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For Whom The Consumer Confidence Bell Tolls

The trend is your friend, but maybe not when it extends to meet a secular downtrend. That’s what the Consumer Conference Board’s Consumer Confidence (aka the ConCon Con) Index showed today. It shocked Street conomists, whose consensus guesstimate was a reading of 96. Instead it came in at 87.

I see little value in this number. While the secular trend has been down for 14 years, reflecting ever worsening conditions for an increasing number of Americans, over the short to intermediate term the index follows stock prices. If memory serves, wasn’t there a sharp market break in October that had everyone in a panic? I suspect that this influenced the “consumers” who were surveyed by the Conference Board in early November.

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The mainstream media dutifully reports this number as if it means something in the short run, and even occasionally will post a chart that goes back a few years showing the uptrend in place since 2009. But you almost NEVER see a long term chart in the Wall Street Journal, on Bloomberg, or CNBC. Gee I wonder if they’re trying to con us?

Consumer Confidence Long Term Trend- Click to enlarge

Consumer Confidence Long Term Trend- Click to enlarge

We should also note that the last two peaks in 2000 and 2007 coincided with stock market tops. Does slightly breaking this trend mean that we’ve broken out? Or is it just a little overshoot, a final burst of “optimism” before the secular trend reasserts itself. If the Con Con Con drops below 86 next month, that could be the ringing of the bell. We need not ask not for whom the bell would toll. It would toll for us.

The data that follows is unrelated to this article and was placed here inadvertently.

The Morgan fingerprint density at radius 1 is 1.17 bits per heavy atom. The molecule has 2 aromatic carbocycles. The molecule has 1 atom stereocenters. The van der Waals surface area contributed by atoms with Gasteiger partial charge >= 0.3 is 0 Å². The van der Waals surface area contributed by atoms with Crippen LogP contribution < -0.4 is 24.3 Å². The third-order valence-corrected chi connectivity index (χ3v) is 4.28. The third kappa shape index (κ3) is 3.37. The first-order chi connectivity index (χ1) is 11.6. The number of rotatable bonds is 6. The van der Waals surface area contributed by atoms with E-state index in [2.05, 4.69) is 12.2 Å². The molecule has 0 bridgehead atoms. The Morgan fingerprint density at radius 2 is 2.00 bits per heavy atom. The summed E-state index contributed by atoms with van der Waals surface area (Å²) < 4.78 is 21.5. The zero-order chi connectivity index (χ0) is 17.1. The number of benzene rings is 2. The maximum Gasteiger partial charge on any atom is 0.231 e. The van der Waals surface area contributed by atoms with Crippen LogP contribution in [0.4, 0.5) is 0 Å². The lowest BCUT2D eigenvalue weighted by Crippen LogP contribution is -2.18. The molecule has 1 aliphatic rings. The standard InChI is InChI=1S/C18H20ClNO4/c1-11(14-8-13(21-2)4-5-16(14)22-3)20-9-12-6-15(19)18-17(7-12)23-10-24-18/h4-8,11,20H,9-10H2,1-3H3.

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Lee Adler

I’ve been publishing The Wall Street Examiner and its predecessor since October 2000. I also publish LiquidityTrader.com, and was lead analyst for Sure Money Investor. I developed David Stockman's Contra Corner for Mr. Stockman. I’ve had a wide variety of finance related jobs since 1972, including a stint on Wall Street in both analytical and sales capacities. Prior to starting the Wall Street Examiner I worked as a commercial real estate appraiser in Florida for 15 years. I also worked in the residential mortgage and real estate businesses in parts of the 1970s and 80s. I have been charting stocks and markets and doing analytical work since I was a teenager. My perspective is not of the Ivory Tower. It is from having my boots on the ground and in the trenches of the industries that I analyze and write about today. 

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